I’ve been meaning to write this post for a while now as thought I’ve never really spoken about inspirational photography that moves and speaks to me, and that draws me into the story that it is telling.   For me all those things are key in a good photograph.

You may be surprised to read that this is a post that doesn’t involve wedding photography.   Yes there are incredible and mind bogglingly talented wedding photographers out there who are inspirational in their own right in what they create, but for me I find looking elsewhere away from what I do really interesting.


Elliott Erwitt. New York City 1953


My photography book collection which grows yearly consists solely of street, landscape and portrait photography.

A few favourite photographers dominate, Elliott Erwitt being one.  The image above of his wife and new baby is one of my favourite of his, I guess because how it simply coveys the message of love between a mother and a child in a single frame.   The cat in the foreground balances the image along with some lovely window light.

Street photography is such an incredible skill and one I never tire of looking at.   Layering an image is a key component to good street photography and one of the masters of doing this is Alex Webb.

Alex Webb. Thessaloniki, Greece, 2003


Alex Webb’s inspiring book, The Suffering of Light, is an incredible read.  The story telling nature of how he shoots really absorbs you into an image, and his skill at layering does just that.   It’s all about finding something, anything, that may at first seem mundane and ordinary and then it’s a waiting game.  Waiting for the right elements to enter the frame at the right time, this may happen quickly, slowly, or not even at all so patience is required to get the perfect shot.

Alex Webb. Nuevo Laredo, Tamaulipas, 1996


The other side of street photography which I love is the one that captured day to day life in times gone by.   The photographer that caught my attention from day one, not only in what she documented but also her story is Vivian Maier.

Her story, if you haven’t heard of her before, is that she wasn’t a known photographer at all, but a quiet unassuming nanny living in New York City and Chicago during the second half of the twentieth century.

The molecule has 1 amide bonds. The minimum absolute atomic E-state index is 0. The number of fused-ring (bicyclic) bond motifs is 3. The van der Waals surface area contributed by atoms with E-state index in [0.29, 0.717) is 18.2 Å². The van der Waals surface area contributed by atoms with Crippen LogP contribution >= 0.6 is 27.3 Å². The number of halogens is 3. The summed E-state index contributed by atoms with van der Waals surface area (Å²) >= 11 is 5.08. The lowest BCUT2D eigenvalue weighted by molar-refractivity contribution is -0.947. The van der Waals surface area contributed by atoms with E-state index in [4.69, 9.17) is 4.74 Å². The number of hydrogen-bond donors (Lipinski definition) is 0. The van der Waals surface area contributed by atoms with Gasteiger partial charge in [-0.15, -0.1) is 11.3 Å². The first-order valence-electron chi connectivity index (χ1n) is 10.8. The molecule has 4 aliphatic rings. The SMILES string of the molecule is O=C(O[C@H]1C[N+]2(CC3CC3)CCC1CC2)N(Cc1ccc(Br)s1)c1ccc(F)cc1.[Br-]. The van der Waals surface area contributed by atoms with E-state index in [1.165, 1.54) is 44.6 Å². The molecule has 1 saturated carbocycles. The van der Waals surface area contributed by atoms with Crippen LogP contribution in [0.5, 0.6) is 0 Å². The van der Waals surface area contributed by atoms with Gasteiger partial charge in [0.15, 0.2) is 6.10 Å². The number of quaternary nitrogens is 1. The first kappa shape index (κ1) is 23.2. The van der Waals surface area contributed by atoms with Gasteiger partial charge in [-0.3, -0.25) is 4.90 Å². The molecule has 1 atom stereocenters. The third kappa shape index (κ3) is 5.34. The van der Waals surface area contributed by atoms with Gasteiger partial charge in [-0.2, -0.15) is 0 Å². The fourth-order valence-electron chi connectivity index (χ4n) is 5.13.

Vivian Maier. Florida 1960


Photographing ‘from the hip’, ie not holding a camera up to her eye, allowed her to go largely unnoticed and to capture normal folk doing normal things in a time where such were simply not commonly photographed.  These are scenes that happened that one time and then never again.   It’s that instinctive nature to press the shutter button when you ‘feel’ something is right, and Vivian certainly had that within her.

Shooting from waist level is a great and also discreet way to shoot and is something I do a lot of in my documentary wedding photography.

Sadly Vivian’s work was only discovered after she had passed away and a chance discovery was made of her numerous rolls of film in a storage unit.

Vivian Maier. New York City 1959


For me to stand out in landscape photography is the challenge of not only finding something new, in a world that’s been very well photographed in the last 100 years, but also adding your only personal take on what you’re about to shoot.   Max Rive sometimes adds a human element to his landscapes which I love and really adds scale, and with 1.8 million followers on Instagram I’m not the only fan.

Max Rive. Sunset Thorsmork, Iceland


I can’t write this post and not mention Don McCullin who is one of my all time favourite photographers.  I went and visited his exhibition at Tate Britain last year where he had personally printed every one of the images that were displayed there, and it was quite simply an incredible body of work.

Mainly working in black and white, his work included documenting the poverty of London’s East End, the horrors of wars in Africa, Asia or the Middle East, to capturing peaceful landscapes of the countryside around his home in Somerset.

Don’s work will be exhibited at the Tate Liverpool this summer so I urge you to go and visit if you get a chance.

Don McCullin.  Shell-shocked US Marine, The Battle of Hue 1968


Lastly, and is a genre very close to my heart is portrait photography.  I’ve been running my Ginger Cat Studios brand for couple of years now, shooting fine art portraiture, and it has been one of the most rewarding journeys I could ever have imagined.

To be able to create an image of someone that can covey all kinds of emotions and feelings in a viewer is a very special thing.  As a photographer you have to go with your gut, be brave and to light and photograph in a way that creates those feelings in you.  If that happens then it will inevitably be received in the same way.

Annie Leibovitz is the master of portrait photography for me.  Her work is constantly inspiring and there is something about the way that she photographs a subject that speaks a thousand words.  Do check out her work if you haven’t done so before  as you will see what I mean.

Annie Liebovitz.   Eddie Redmayne in Les Miserables for Vogue Magazine.


Hope that provides a little insight into what does it for me.  Photography has such huge range of genres I personally find it inspiring to delve into all of it.  If you fancy looking into any of the above photographers further I’ve added some Amazon (affiliate) links below if you want to add one of their books to your collection.


Elliot Erwitt Personal Best

Alex Webb The Suffering of Light

Vivian Maier

Annie Liebovitz at Work  

Don Mccullin